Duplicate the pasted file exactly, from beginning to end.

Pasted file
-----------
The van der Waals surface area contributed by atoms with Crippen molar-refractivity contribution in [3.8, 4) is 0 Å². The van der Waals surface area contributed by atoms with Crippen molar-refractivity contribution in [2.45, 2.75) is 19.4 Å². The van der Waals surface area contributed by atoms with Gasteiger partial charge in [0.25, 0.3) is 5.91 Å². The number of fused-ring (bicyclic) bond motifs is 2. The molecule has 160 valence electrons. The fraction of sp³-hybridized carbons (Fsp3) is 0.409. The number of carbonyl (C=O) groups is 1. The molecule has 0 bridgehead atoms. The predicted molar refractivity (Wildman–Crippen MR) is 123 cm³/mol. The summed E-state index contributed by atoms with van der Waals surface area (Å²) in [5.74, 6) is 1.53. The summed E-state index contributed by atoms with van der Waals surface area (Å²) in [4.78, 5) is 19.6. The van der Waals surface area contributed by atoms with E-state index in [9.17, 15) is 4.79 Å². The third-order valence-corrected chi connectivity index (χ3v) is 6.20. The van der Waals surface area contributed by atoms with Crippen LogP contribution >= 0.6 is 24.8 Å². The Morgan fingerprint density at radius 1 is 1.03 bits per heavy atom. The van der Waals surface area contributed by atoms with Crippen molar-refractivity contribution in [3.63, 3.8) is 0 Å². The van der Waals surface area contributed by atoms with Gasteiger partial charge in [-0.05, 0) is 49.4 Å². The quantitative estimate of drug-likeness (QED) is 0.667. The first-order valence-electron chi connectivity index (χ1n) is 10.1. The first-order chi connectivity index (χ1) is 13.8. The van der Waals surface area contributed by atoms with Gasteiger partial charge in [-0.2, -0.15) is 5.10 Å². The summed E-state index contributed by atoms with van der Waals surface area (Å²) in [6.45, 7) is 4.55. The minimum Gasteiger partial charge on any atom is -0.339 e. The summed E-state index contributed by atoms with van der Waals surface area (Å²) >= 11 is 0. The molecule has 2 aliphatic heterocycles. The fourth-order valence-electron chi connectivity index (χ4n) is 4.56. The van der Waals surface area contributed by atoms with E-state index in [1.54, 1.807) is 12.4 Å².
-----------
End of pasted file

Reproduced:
The van der Waals surface area contributed by atoms with Crippen molar-refractivity contribution in [3.8, 4) is 0 Å². The van der Waals surface area contributed by atoms with Crippen molar-refractivity contribution in [2.45, 2.75) is 19.4 Å². The van der Waals surface area contributed by atoms with Gasteiger partial charge in [0.25, 0.3) is 5.91 Å². The number of fused-ring (bicyclic) bond motifs is 2. The molecule has 160 valence electrons. The fraction of sp³-hybridized carbons (Fsp3) is 0.409. The number of carbonyl (C=O) groups is 1. The molecule has 0 bridgehead atoms. The predicted molar refractivity (Wildman–Crippen MR) is 123 cm³/mol. The summed E-state index contributed by atoms with van der Waals surface area (Å²) in [5.74, 6) is 1.53. The summed E-state index contributed by atoms with van der Waals surface area (Å²) in [4.78, 5) is 19.6. The van der Waals surface area contributed by atoms with E-state index in [9.17, 15) is 4.79 Å². The third-order valence-corrected chi connectivity index (χ3v) is 6.20. The van der Waals surface area contributed by atoms with Crippen LogP contribution >= 0.6 is 24.8 Å². The Morgan fingerprint density at radius 1 is 1.03 bits per heavy atom. The van der Waals surface area contributed by atoms with Crippen molar-refractivity contribution in [3.63, 3.8) is 0 Å². The van der Waals surface area contributed by atoms with Gasteiger partial charge in [-0.05, 0) is 49.4 Å². The quantitative estimate of drug-likeness (QED) is 0.667. The first-order valence-electron chi connectivity index (χ1n) is 10.1. The first-order chi connectivity index (χ1) is 13.8. The van der Waals surface area contributed by atoms with Gasteiger partial charge in [-0.2, -0.15) is 5.10 Å². The summed E-state index contributed by atoms with van der Waals surface area (Å²) in [6.45, 7) is 4.55. The minimum Gasteiger partial charge on any atom is -0.339 e. The summed E-state index contributed by atoms with van der Waals surface area (Å²) >= 11 is 0. The molecule has 2 aliphatic heterocycles. The fourth-order valence-electron chi connectivity index (χ4n) is 4.56. The van der Waals surface area contributed by atoms with E-state index in [1.54, 1.807) is 12.4 Å².